The Theosophical Society in America

From the Editor's Desk Fall 2010

Originally printed in the Fall 2010 issue of Quest magazine.
Citation:Smoley, Richard."From the Editor's Desk Fall 2010." Quest 98. 4 (Fall 2010): 122.

RichardSmoleyIf there is an American religion, surely this lies at its core"”what William James called "the religion of healthy-mindedness," the belief that positive thoughts will not only triumph but can bend reality to their own shape.

The father of the religion of positive thinking was an obscure New Englander named Phineas Parkhurst Quimby (1802—66). Quimby started out practicing mesmerism, which attempted to heal by stimulating the flow of "animal magnetism" (something more or less like what we today would call chi or prana). But he soon found that the passes that mesmerists used to stimulate this flow were irrelevant to healing. He concluded that "all disease is in the mind or belief"; what really worked was healing patients' minds, which would automatically heal their bodies.

Quimby was remarkably successful, attracting many out-of-state patients to his Maine-based practice. After his death, his ideas"”which he came to call Christian Science"”lived on in the teachings of his most famous pupil, Mary Baker Eddy, who popularized the name and created a religion around it, as well as in subsequent movements such as New Thought, Unity, and Religious Science.

The twentieth century saw the gospel extended to financial success in Napoleon Hill's Think and Grow Rich and Robert Collier's Secret of the Ages and in the writings of Florence Scovel Shinn. It reached mass audiences with Dale Carnegie's Power of Positive Thinking and the works of Norman Vincent Peale. Over the past decade we have seen another crop, including Esther and Jerry Hicks, whose books, such as Ask and It Is Given and The Amazing Power of Deliberate Intent, channeling the words of an entity called Abraham, sat on the best-seller lists for months. Rhonda Byrne's 2006 book and DVD The Secret, based on the Abraham materials, were stupendous best-sellers in their own right.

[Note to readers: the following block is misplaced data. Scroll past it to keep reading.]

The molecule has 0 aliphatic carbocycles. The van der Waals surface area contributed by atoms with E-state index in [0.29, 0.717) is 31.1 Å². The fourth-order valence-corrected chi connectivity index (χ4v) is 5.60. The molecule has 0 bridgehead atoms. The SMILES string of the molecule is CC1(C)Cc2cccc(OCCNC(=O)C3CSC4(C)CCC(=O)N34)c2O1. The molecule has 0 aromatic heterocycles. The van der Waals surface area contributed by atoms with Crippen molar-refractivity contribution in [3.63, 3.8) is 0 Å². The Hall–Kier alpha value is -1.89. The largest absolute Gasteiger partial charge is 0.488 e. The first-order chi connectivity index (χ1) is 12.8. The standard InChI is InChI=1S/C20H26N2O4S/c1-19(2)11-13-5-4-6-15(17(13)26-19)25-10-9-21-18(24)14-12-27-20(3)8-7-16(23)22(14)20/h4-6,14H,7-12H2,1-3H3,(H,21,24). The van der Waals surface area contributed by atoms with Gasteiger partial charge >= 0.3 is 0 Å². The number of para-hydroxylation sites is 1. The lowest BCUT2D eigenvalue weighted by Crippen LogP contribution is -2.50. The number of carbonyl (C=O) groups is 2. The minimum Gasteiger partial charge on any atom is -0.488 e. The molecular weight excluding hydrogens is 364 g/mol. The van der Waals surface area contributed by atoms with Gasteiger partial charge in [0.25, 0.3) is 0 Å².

Thus the American appetite for positive thinking is enormous. But how much truth is there in this idea? Certainly it would be hard to deny its fundamental insight"”that thought is creative and can shape reality around itself, often in ways that can seem bizarre or even paranormal. And yet there seems to be something missing in the positive-thinking gospel. Sometimes it manifests in a lack of compassion, of which New Thought groups are often"”and rightly"”accused. (After all, if your thoughts are the only things that are affecting you, and you get cancer or have to file for bankruptcy, it's really your own fault, isn't it?) We see the same tendency in mass culture, with its eerie habit of pasting smiley faces over everything while tens of millions are suffocating in anxiety and depression.

Taken in a certain way, accentuating the positive can make you oblivious. Many esoteric teachings say that the ordinary state of human consciousness is a form of delusion. Much of this is due to a deeply ingrained tendency to see the present in the light of past preconceptions. Most of us, it's true, have a bias toward negative preconceptions based on fear and anxiety. Replacing these with positive preconceptions is no doubt a step forward, but even so a positive preconception is no more likely to be accurate than a negative one. Either way you are filtering the present through the mesh of some foreordained conclusion that your mind (usually unconsciously) has drawn.

To me, then, it seems mistaken to extol positivity as an absolute. It may be better understood in light of Aristotle's concept of virtue, which, he said, consisted of a mean between two extremes. Courage is a mean between cowardice and recklessness, and someone who is financially prudent stands somewhere between the miser and the spendthrift. So it is with positivity. As an unthinking, automatic response, it will lead us no further on the path to consciousness than will any other form of automatic behavior. There is a balance to be struck between a monochromatic pessimism on the one hand and a dazed cheeriness on the other.

Many spiritual teachings express this truth in one way or another. The Chinese tradition offers the yang and the yin, which form the theme of this issue. The Kabbalistic Tree of Life has three pillars"”Mercy and Severity on the right and left, with the Pillar of Mildness mediating between them. Knowledge in the true sense means seeing where and when it is appropriate to use mercy or severity.

I grant you that the world often seems to be a terrible place, where negativity threatens to overwhelm everything. But I would add that the answer to this apparent onslaught of negativity is not a blind or unthinking positivity. It is the insight to see the truth in a situation and, as the Buddhists say, employing the "skillful means" needed to set it right.

Richard Smoley